Handball before goal is scored. A new situation in the Laws of the Game, explained with text and video in this blog post. Make sure that you know how to handle from the 2019-2020 season onwards.
Because of the recent law changes, you need to make a different decision as referee compared to previous seasons. The scenes are from the game between Manchester City and Tottenham. Referee Michael Oliver allows the goal, but then VAR tells him to wait.
Update: Below I’ve added a clip from German Bundesliga as well.
Have a look and make a decision.
Explanation of handball before goal
What was your call?
A quick recap. The score is 2-2 and there is a corner kick for the Citizens. The cross comes in and touches and touches Laporte’s arm, but it seems not deliberate by the City player. His teammate Gabriel Jesus receives the ball and scores.
Referee Michael Oliver disallows the goal after VAR intervention. But isn’t the handball accidental?
Yes, I’d say so.
Why does the referee and VAR then make the call to disallow the call? Check out the explanation below about the LOTG changes.
Laws on handball before goal
It’s an offence if a player: gains possession/control of the ball after it has touched their hand/arm and then:
- scores in the opponents’ goal
- creates a goal-scoring opportunity
- scores in the opponents’ goal directly from their hand/arm, even if accidental, including by the goalkeeper
The second bullet is crucial here, as a teammate of Laporte gets a goal-scoring opportunity (he scores actually).
The reason for the law change
The reasoning behind this law change? IFAB explains in the Laws of the Game book: “Football expects a player to be penalised for handball if they gain possession/ control of the ball from their hand/arm and gain a major advantage e.g. score or create a goal-scoring opportunity.
NB: it is the second goal from Gabriel Jesus that is disallowed by the video referee. The previous goal was the first in history in the English Premier League.
Match situation in Germany
Question for you
In this situation VAR tells referee Michael Oliver that there is handball before the goal. Do you prefer the referee to do an on-field review (OFR) or is it fine for you if the VAR tells the referee what to decide? (please reply)
Michael Oliver disallows the goal by Gabriel Jesus without doing an on-field review (OFR), but because the video explains the situation via the headset. What do you prefer? https://t.co/YaWrRBUoIg— Jan ter Harmsel (@dutchreferee) August 18, 2019
While I agree with you on tbe second bullet point being critical, I’d say the phrase before the bullet points is just as critical “It’s an offence if a player: gains possession/control of the ball after it has touched their hand/arm and then:” with emphasis on the player who touched the ball with hand/arm gaining posession/control. This was never the case in the incident and if laws of the game were applied correctly, the goal should have stood.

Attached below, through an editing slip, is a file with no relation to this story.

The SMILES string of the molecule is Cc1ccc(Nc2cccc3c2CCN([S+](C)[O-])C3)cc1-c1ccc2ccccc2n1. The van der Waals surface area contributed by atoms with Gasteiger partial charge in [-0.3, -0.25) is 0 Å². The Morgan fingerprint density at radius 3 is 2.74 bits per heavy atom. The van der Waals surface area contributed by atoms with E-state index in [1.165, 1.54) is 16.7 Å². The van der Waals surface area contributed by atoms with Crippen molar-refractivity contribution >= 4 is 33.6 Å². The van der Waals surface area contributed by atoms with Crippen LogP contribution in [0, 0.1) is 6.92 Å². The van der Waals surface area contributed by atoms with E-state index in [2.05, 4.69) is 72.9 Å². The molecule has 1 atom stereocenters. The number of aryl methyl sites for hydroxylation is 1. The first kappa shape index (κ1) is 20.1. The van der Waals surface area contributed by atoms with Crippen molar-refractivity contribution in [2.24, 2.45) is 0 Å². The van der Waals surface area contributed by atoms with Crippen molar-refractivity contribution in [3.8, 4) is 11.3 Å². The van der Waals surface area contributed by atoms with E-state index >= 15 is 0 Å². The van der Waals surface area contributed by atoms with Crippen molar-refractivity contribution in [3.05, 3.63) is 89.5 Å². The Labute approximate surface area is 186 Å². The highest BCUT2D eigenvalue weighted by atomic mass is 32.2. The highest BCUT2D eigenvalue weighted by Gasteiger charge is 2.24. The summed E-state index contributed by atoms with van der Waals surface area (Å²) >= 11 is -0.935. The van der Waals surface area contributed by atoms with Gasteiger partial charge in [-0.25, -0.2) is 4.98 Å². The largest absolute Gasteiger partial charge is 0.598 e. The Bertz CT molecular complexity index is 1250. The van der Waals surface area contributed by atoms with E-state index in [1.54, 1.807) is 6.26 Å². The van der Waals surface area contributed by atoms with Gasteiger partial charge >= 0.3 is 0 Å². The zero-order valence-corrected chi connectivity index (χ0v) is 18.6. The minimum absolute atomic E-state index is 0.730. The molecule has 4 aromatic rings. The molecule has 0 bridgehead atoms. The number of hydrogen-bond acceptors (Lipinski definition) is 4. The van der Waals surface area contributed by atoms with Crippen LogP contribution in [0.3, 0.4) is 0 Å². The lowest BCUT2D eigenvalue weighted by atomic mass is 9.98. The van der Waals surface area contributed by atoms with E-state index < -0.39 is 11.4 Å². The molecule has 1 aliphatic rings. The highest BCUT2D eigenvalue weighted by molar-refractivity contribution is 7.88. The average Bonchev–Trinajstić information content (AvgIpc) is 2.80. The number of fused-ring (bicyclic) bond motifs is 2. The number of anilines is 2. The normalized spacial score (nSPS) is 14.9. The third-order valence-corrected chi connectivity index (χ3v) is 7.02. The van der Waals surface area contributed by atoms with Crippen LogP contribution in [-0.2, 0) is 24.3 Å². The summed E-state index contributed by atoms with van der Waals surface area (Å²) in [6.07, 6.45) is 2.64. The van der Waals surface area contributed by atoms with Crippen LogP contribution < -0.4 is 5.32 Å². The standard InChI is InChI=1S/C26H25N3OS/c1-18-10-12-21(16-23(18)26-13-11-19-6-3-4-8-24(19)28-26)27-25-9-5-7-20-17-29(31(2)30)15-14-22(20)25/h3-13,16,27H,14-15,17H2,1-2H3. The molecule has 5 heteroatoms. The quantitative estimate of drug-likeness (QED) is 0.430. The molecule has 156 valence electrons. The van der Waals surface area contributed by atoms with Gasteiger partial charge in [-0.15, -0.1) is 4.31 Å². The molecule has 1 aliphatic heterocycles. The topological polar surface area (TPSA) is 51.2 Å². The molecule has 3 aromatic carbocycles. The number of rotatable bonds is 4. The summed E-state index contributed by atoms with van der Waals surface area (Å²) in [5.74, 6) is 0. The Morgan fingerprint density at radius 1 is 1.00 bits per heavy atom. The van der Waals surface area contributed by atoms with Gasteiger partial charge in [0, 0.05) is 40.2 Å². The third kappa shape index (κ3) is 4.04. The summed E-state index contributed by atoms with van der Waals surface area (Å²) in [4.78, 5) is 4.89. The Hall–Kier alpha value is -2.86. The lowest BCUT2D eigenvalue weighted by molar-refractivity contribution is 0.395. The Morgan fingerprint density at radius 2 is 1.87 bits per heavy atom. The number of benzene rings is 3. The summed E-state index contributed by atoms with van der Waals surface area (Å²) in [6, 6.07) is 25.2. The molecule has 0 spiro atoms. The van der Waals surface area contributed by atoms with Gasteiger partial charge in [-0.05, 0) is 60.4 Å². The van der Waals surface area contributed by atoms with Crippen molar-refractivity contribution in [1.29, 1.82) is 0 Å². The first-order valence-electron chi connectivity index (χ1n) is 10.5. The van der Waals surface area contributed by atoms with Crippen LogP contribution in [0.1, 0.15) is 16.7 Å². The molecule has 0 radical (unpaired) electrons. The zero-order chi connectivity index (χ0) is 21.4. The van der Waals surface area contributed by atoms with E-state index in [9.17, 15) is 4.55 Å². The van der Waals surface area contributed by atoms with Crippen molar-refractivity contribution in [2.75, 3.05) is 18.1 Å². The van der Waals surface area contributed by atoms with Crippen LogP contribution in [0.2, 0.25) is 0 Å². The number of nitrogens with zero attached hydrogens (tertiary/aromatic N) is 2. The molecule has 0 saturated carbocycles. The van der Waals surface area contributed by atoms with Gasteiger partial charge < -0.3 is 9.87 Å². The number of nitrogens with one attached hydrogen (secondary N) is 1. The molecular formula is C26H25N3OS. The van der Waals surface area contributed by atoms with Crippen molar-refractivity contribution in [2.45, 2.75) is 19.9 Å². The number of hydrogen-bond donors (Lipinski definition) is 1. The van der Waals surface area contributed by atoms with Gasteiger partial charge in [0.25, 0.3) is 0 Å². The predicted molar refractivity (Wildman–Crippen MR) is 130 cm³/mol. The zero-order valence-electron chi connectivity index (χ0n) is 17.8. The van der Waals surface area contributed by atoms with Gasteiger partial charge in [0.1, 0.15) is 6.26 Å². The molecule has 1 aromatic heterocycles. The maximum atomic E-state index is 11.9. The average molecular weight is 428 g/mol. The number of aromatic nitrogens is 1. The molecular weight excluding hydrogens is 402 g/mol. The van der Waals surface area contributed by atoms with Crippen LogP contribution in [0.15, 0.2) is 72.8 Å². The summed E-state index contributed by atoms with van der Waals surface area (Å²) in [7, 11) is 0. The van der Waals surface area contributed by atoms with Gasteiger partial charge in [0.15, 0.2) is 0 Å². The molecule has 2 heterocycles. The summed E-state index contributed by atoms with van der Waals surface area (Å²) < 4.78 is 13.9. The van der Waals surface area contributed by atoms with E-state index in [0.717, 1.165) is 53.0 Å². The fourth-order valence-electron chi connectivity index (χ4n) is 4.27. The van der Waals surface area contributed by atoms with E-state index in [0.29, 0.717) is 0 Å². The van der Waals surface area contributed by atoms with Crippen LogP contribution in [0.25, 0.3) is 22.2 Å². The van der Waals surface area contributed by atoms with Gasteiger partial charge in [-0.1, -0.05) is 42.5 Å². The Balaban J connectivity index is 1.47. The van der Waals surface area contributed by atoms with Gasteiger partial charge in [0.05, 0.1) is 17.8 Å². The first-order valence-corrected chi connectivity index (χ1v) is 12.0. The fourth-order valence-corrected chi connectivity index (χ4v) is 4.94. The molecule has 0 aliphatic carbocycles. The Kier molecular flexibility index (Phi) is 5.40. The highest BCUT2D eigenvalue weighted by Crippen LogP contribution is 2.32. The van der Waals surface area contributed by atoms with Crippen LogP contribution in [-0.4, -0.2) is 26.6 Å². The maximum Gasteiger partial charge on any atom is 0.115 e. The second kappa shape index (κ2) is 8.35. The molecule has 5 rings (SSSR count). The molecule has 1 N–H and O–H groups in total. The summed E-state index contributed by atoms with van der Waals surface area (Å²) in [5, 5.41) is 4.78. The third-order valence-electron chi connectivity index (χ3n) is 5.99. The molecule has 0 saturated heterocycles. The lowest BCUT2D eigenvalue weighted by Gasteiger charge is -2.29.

Hi ref, the spirit of the law is that a team can’t gain advantage and this is how referees should interpret the Laws of the Game. The goal should be disallowed – as was done in the example above and also in the German Bundesliga.
Why is it then specially written as it is?
“The spirit” is pretty much the opposite what is written in the rule book.
That’s how IFAB says it.
Agree. Another player gained possession/control.
Interesting, but I see it becoming trouble for lower leagues with only one ref. If he goes back to let’s say an accidental handball which was a minute ago resulting in a goal and he calls it off, it’d really be hard for all the players to understand.
But then you’re talking about a minute ago. If you don’t get the goal or goal-scoring opportunity right away, then don’t call it. It’s not a rule you will fall back on untill ball possession changes or so.
Hi Jan, i can see this being misinterpreted , especially other way around when to award or not penalty kick
Hi Alex, after the LOTG change I’ve heard many people – also refs – say that every touch of the hand is now a handball. That is not correct.
Thanks for this case study. I’m more confused on the handballs for the defending player. A case study would help.
What is your question for defending handballs? As not much has changed with them actually.
it’s just clarification on wether it is a handball or not for the defending team inside hopefully u want understand the penalty area
Not sure if you have a question btw. I guess not, but otherwise let me know.
Jan applies the principle of FIFA “teach the teacher”
Here in this blog we learn
The text of the new law is clear
A goal can not be calculated by touching the ball by hand from an attacker before scoring the goal even if it is not intentional
In precise and difficult cases where the referee does not see the handball, Unscoring a goal by a referee is a difficult decision, especially if it is the only goal of the game So the referee must make a review in the field of play in order to be reassured and confident in his decision.